only my seafern arms
my human hands
my fingers tipped with fire
sway out into the world.
Free for just this moment, she says “I sing.” But
the petals creak and
begin to rise.
They rise and recurl
to a bud’s form
and clamp shut.
I wait in the dark.
Rather than blatant horror, she shuts an anemone bud on what can’t be expressed.
“Insofar as poetry has a social function it is to awaken sleepers by other means than shock.” Levertov in 1959 says that poems, no matter if driven by dread or outrage, must keep an “inner harmony.” She held to a principle of organic form, passing from Coleridge and Emerson through Whitman, Hopkins, and others. Poems of environmental awakening give that much more weight to the word “organic.” Robert Frost’s apple-picking, William Stafford’s “sharp swallows in their swerve,” Levertov’s anemone petals evolve a growth of their own: “form is never more than a revelation of content.”
Here we see “the most powerful influence on my poetry,” William Carlos Williams. In his “Young Sycamore,” a single free-verse sentence exfoliates from trunk to tip, forming a new sense of this tree. “Spring and All” moves through “dried weeds” until newly rooted plants “grip down and begin to awaken.” Arriving in the U.S. in 1948, Levertov came to value “as poetry” Williams’s idiomatic speech, his local (New Jersey) inspiration, and “a Franciscan sense of wonder” at common things that “deepened for me . . . some latent capacity in myself to see the world more freshly.” Meanwhile the older poet welcomed in her writing an “energy and chained power,” plus her American standpoint as against expatriates like Ezra Pound and T. S. Eliot.
After Williams died, Levertov composed “a kind of flower-sketch of Bill” for his widow Flossie, set by a river near his home:
Brown and silver, the tufted
rushes hold sway
by the Hackensack
and small sunflowers
freckled with soot
clamber out of the fill.
Amid “crude industrial debris” these sunflowers carry “in each disk / of coarse yellow” a smile, “almost / a boy’s grin.” She also had in mind the “Sunflower Sutra” of another Williams protégé, Allen Ginsberg chanting his holy golden sunflower “poised against the sunset, crackly bleak and dusty with the smut and smog and smoke.” Tenacious like sunflowers, her dogrose and buttercup, oakshadow and summits of palm and pine resist a more and more denatured world. That “flux and reflux” of celebration and dread, as she put it, kept her voice sane.
In her mid-sixties Levertov moved to Seattle, living near a large semi-wild park on Lake Washington. She continued to teach and help younger poets, while working against war, nuclear proliferation, environmental wastage. When local citizens “daylighted” a suffocated urban stream, she wrote how “fish and waterbugs swim again in its ripples.” Her poem is posted there. Settling into the terrain, she greeted its “generous” presence with crisp verse: dark silent woods under “winter sunlight favoring / here a sapling, there an ancient snag, / ferns, lichen,” the lake “always ready to change its skin / to match the sky’s least inflection,” and above all, the mountain.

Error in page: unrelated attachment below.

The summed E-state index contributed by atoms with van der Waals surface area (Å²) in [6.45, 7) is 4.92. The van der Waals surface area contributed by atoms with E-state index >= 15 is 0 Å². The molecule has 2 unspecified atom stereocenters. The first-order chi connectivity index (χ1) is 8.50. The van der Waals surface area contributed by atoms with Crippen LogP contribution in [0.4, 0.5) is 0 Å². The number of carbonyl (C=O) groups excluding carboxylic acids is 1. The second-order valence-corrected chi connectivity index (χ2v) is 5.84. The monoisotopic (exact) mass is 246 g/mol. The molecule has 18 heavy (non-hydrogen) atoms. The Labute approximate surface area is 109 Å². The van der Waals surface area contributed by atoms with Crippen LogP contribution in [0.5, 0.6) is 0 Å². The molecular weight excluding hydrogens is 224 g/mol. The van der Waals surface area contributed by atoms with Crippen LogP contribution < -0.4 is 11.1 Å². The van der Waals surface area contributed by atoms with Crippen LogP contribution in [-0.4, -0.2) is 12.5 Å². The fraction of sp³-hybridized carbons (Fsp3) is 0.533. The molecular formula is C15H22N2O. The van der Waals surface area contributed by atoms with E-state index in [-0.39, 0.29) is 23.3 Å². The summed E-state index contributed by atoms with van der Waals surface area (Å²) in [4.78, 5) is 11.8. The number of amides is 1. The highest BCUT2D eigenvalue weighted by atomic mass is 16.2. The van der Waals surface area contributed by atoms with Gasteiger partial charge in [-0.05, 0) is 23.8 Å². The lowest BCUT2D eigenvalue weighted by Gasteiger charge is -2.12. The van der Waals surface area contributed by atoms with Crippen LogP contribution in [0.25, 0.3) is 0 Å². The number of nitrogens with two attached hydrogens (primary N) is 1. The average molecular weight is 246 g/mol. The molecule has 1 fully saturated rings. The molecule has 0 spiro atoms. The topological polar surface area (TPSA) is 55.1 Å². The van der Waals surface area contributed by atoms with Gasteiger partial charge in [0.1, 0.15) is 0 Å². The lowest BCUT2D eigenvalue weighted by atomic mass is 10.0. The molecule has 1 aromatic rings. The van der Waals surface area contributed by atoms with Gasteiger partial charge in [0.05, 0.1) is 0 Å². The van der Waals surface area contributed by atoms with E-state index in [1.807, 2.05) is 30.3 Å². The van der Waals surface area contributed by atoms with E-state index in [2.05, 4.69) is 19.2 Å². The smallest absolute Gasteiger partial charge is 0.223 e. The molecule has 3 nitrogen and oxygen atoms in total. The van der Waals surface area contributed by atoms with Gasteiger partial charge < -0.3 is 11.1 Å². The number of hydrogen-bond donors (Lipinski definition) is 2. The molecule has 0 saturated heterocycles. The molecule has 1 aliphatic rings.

Mount Rainier’s 14,400-foot volcanic peak south of the city, seldom fully visible, astonished her. Like Hokusai’s “Thirty-Six Views of Mount Fuji,” Levertov in poem after poem, while never naming Rainier, records its changing aspects:
The mountain comes and goes
on the horizon,
a rhythm elusive as that of a sea wave
* * *
The mountain absent,
a remote folk-memory
* * *
the mountain revealing itself unclouded, its snow
tinged apricot as it looked west
Far but not too far from Marianne Moore’s octopus Rainier, Levertov sees an “Animal mountain” of clefts and creases, a “snowwhite foam mirage,” “obdurate, unconcerned,” sensing too its “slopes of arid scree” and “scarring roads.”
Throughout her chronicle runs a sense that revealed or hidden, massive stone and snow or ethereal vapor, this everpresent mountain has a more-than-natural reality. Her own awareness reflects its silent witness to human transience, like the “Fields of Gazing Grain” along Emily Dickinson’s path toward eternity. Sometimes,
I forget or refuse to go
down to the shore or a few yards
up the road, on a clear day
so as to see Rainier. Saying why she must go down to the shore or up the road, Denise Levertov’s words speak for her task as a poet of nature, religion, politics, personhood:
that witnessing presence.
John Felstiner’s books include Translating Neruda: The Way to Macchu Picchu; Paul Celan: Poet, Survivor, Jew; Selected Poems and Prose of Paul Celan; and Can Poetry Save the Earth?: A Field Guide to Nature Poems (Spring 2009). Denise Levertov lived across a green field behind his house during her years at Stanford.